By Cindy Coyle
My husband Bill was diagnosed with mantle cell lymphoma in January 2012. Needless to say it was a great shock to us and our three children, Billy, Sasha-Lee, and Jimmy.
Looking back, I realize how two unlikely events guided us through his treatment and recovery: a tattoo and a bulldog.
Outcomes are gradually improving for patients who suffer from graft-versus-host disease (GVHD), one of the most serious complications of stem cell transplantation, and researchers are optimistic that further advances may be on the way.
Thousands of people who face life-threatening blood diseases, such as leukemia, lymphoma and multiple myeloma, require treatment with a stem cell transplantation (also referred to as a bone marrow transplantation). For many patients, the best treatment approach is an allogeneic transplant, in which healthy stem cells are collected from another person. The stem cell donor is selected based on how well his or her Human Leukocyte Antigen (HLA) markers match that of the patient.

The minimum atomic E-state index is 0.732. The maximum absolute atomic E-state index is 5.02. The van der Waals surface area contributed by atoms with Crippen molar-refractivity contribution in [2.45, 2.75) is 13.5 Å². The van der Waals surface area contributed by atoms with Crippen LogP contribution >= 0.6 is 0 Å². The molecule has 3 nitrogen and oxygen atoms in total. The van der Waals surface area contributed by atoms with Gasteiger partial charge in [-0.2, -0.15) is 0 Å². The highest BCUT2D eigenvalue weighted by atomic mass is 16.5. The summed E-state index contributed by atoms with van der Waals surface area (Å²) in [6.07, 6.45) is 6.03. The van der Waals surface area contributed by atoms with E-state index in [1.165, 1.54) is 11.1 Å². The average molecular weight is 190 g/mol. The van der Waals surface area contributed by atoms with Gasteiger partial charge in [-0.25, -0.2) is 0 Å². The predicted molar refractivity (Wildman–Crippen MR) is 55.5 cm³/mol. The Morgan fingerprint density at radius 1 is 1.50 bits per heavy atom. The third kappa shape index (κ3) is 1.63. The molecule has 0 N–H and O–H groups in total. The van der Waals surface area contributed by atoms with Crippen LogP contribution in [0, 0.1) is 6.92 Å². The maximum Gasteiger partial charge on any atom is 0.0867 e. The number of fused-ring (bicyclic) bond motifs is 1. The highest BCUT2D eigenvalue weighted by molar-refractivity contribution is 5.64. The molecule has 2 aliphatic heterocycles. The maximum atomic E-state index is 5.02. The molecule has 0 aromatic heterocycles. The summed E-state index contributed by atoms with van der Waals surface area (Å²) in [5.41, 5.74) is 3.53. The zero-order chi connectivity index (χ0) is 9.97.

Although a person’s HLA type is inherited from his or her parents, the likelihood of finding an HLA match with a family member is only 25 to 30 percent.
“Most people don’t have matched donors in the family, and if we’re going to provide stem cell transplants to cure these otherwise incurable diseases, we need to have a donor,” says Joseph Antin, MD, chief of the Dana-Farber/Brigham and Women’s Cancer Center Adult Stem Cell Transplantation Program.